Enforcement woes threaten an Oregon county’s GMO ban.
- While much attention in the area of GM legislation has focused on Vermont’s labeling law, the fact remains that other U.S. jurisdictions have enacted laws in this area as well. Specifically, local bans on the cultivation of genetically modified (GM) crops have been enacted in counties in Hawaii and Oregon.
- One Oregon county’s ban took effect on June 13, 2015, but concerns have been raised about the actual costs of enforcement. First, the potential annual costs of enforcing the ban have been estimated at a crippling $200,000 a year. Second, a federal judge has allowed alfalfa growers in the affected county to proceed with a “takings” claim against the state, the success of which would result in a significant payout to farmers to compensate them for the loss of their GM crops.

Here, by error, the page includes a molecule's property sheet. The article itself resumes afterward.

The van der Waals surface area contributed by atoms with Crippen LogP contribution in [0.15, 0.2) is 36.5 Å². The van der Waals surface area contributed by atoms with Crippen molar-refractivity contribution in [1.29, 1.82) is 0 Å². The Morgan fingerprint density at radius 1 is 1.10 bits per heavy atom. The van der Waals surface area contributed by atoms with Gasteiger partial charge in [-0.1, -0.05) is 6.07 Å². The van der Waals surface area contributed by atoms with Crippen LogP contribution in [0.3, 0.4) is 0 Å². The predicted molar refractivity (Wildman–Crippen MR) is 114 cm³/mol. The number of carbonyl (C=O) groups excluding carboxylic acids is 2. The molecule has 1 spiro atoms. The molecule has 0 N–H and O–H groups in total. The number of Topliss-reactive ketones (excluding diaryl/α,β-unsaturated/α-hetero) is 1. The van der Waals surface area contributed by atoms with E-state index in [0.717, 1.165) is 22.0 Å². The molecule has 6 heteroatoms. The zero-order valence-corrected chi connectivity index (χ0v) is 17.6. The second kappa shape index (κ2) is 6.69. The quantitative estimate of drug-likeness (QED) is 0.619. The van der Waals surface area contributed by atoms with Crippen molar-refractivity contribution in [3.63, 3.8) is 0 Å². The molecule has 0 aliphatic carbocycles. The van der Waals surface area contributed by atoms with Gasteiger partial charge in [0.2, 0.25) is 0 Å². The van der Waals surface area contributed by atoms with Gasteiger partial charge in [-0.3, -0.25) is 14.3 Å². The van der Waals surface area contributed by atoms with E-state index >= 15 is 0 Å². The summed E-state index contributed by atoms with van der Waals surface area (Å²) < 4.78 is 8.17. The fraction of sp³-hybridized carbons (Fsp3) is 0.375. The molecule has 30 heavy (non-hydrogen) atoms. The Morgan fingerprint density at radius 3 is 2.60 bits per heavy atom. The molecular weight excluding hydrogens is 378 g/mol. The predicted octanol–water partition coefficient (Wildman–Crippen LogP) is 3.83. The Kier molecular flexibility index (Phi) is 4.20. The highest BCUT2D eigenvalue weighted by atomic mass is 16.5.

- Unless and until the federal government acts to regulate GM crops and GM labeling, much of the activity in this area will continue to occur at the state and local levels. The challenges inherent in enforcing state or local bans and labeling requirements likely will continue to include issues of preemption, takings, and potentially exorbitant cost (both in terms of enforcement and legal battles to defend measures). These issues highlight the continued conflicts and tensions surrounding the cultivation and consumption of GM foods in the U.S. and illustrate the increasingly pressing need for harmonized regulation.